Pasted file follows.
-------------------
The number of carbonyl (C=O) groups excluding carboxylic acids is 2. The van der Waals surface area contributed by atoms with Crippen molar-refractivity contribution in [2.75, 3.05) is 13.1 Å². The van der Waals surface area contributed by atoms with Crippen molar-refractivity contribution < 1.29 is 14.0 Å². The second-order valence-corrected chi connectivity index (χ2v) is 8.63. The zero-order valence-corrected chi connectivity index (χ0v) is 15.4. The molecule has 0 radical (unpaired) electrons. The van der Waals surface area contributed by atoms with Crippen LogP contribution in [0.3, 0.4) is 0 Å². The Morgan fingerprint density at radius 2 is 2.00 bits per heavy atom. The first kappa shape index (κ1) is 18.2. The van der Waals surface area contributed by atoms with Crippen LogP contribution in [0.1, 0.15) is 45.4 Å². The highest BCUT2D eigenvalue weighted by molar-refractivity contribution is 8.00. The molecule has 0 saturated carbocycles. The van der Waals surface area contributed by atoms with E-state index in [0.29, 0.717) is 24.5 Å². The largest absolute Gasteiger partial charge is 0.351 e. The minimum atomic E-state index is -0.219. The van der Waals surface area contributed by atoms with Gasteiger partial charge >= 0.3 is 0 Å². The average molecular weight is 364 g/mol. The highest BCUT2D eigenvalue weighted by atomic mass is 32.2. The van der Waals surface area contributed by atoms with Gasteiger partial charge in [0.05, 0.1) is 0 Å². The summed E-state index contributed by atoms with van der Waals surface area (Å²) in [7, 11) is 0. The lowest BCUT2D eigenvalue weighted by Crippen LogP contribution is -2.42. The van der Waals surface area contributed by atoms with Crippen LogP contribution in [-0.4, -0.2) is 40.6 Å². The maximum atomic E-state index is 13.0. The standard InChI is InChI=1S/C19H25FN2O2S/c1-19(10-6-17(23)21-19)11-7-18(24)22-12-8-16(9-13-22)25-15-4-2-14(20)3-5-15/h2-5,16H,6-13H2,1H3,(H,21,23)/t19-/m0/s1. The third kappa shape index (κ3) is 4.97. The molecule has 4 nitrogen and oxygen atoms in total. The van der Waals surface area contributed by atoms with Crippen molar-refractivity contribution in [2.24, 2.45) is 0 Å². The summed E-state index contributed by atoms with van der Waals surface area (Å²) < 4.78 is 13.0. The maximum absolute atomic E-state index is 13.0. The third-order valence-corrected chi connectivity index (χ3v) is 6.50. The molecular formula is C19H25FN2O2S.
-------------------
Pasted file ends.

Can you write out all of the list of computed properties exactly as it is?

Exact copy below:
The number of carbonyl (C=O) groups excluding carboxylic acids is 2. The van der Waals surface area contributed by atoms with Crippen molar-refractivity contribution in [2.75, 3.05) is 13.1 Å². The van der Waals surface area contributed by atoms with Crippen molar-refractivity contribution < 1.29 is 14.0 Å². The second-order valence-corrected chi connectivity index (χ2v) is 8.63. The zero-order valence-corrected chi connectivity index (χ0v) is 15.4. The molecule has 0 radical (unpaired) electrons. The van der Waals surface area contributed by atoms with Crippen LogP contribution in [0.3, 0.4) is 0 Å². The Morgan fingerprint density at radius 2 is 2.00 bits per heavy atom. The first kappa shape index (κ1) is 18.2. The van der Waals surface area contributed by atoms with Crippen LogP contribution in [0.1, 0.15) is 45.4 Å². The highest BCUT2D eigenvalue weighted by molar-refractivity contribution is 8.00. The molecule has 0 saturated carbocycles. The van der Waals surface area contributed by atoms with E-state index in [0.29, 0.717) is 24.5 Å². The largest absolute Gasteiger partial charge is 0.351 e. The minimum atomic E-state index is -0.219. The van der Waals surface area contributed by atoms with Gasteiger partial charge >= 0.3 is 0 Å². The average molecular weight is 364 g/mol. The highest BCUT2D eigenvalue weighted by atomic mass is 32.2. The van der Waals surface area contributed by atoms with Gasteiger partial charge in [0.05, 0.1) is 0 Å². The summed E-state index contributed by atoms with van der Waals surface area (Å²) in [7, 11) is 0. The lowest BCUT2D eigenvalue weighted by Crippen LogP contribution is -2.42. The van der Waals surface area contributed by atoms with Crippen LogP contribution in [-0.4, -0.2) is 40.6 Å². The maximum atomic E-state index is 13.0. The standard InChI is InChI=1S/C19H25FN2O2S/c1-19(10-6-17(23)21-19)11-7-18(24)22-12-8-16(9-13-22)25-15-4-2-14(20)3-5-15/h2-5,16H,6-13H2,1H3,(H,21,23)/t19-/m0/s1. The third kappa shape index (κ3) is 4.97. The molecule has 4 nitrogen and oxygen atoms in total. The van der Waals surface area contributed by atoms with Crippen molar-refractivity contribution in [2.24, 2.45) is 0 Å². The summed E-state index contributed by atoms with van der Waals surface area (Å²) < 4.78 is 13.0. The maximum absolute atomic E-state index is 13.0. The third-order valence-corrected chi connectivity index (χ3v) is 6.50. The molecular formula is C19H25FN2O2S.